If I were you, I'd go with a more controllable substrate. IME and IMO, soil is too unpredictable. I would suggest you look into the use of peat, charcoal, pumice stone and green sand. I've posted about this combination in the past and it has proven to be stable. Above it, add a couple of inches of a good, porous substrate like flourite, flora base, eco-complete, or akadama.

I have used sand in the past and it shut off the needed exchange too much. Again, IME the sand has proven difficult. I'm sure there are plenty of people that will give you an opposite opinion though.

skylsdale said:
2. The soil I'm looking at using is a very basic potting soil I found at Wal-Mart, consisting of peat, forest material, and something else I don't remember (maybe vermiculite or perlite?). Would mixing in some peat with the soil be of any benefit? Would peat help soften the water or promote a more acidic water column? As for nutrients, it seems that after a few years crypts in this type of setup tend to slow down in their growth as much of the food get used up. Would it be beneficial to add Jobe's plant spikes into the substrate down the road?
Like other fertile substrates, its utility does become less over time for a number of reasons. Using a substrate as I've mentioned above will allow the substrate to recylce nutrients thereby extending its use.

I typically argue against Jobe's as they are not meant to be added to aquariums and can be potent. There are a number of formulas that allow you to roll your own root tabs and I'd look into those. Also, Amano has a line of root sticks that are designed for aquarium use and do work very well.

skylsdale said:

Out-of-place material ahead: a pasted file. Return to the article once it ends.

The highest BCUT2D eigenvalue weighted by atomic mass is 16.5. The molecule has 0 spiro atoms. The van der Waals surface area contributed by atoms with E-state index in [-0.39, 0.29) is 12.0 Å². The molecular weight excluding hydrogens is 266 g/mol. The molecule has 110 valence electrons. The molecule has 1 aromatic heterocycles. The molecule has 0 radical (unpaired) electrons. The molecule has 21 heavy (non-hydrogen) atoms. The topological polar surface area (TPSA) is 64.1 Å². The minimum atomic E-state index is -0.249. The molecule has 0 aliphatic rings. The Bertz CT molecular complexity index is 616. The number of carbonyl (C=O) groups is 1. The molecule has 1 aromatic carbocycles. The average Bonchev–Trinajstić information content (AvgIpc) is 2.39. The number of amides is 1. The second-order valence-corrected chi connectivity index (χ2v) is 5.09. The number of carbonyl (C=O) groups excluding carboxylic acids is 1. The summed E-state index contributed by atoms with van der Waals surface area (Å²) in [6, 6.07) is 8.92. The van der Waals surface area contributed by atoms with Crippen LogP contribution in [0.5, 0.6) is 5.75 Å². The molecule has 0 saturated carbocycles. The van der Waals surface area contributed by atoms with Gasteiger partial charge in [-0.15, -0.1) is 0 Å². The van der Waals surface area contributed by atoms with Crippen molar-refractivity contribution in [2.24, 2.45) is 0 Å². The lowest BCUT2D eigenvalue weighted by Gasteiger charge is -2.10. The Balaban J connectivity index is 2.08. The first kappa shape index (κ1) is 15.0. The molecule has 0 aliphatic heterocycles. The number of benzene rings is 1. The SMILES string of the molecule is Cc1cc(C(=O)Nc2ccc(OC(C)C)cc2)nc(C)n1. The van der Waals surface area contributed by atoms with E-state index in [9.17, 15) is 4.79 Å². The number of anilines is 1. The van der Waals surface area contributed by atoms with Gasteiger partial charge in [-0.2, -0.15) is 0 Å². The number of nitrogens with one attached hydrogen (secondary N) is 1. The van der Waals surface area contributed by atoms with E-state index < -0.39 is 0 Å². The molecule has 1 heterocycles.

3. The water I'll be using for this tank comes from a well, and here are the stats right out of the tap:

pH 7.5-8.0 (can't tell exactly with the test kit)
GH: 9
KH: 7

I would really like to attempt breeding chocolates again, but the best chances for that occur with a pH 5-6.5, GH 0-4, KH 0-5. I have thought about combining some RO/DI water, but according to Walstad it seems that the plants actually need the calcium, et al that comes from the tap water and using such a pure source of water wouldn't be beneficial. However, if plants are growing emmersed well enough, would that matter? What would you suggest?
Sure, calcium, magnesium, etc. are all nutrients plants need. So the use of reverse osmosis without adding these back will result in nutrient deficiencies. The fact that a plant grows emersed is irrelevant in the sense that its aerial leaves will not obtain calcium, magnesium, etc. just like the submersed leaves. The nutrients need to be in the aquarium (either the substrate or the water column).

I would suggest you combine your tap and R/O to reach a target pH. The use of peat in the substrate will also help with this.

The important thing to remember with these types of tanks is that you need to keep an eye on the plants looking for nutrient deficiencies. As you are not adding all of the nutrients a plant needs through liquid fertilization, you need to make sure that those nutrients are present and available in the aquarium. This type of tank is not always low maintenance.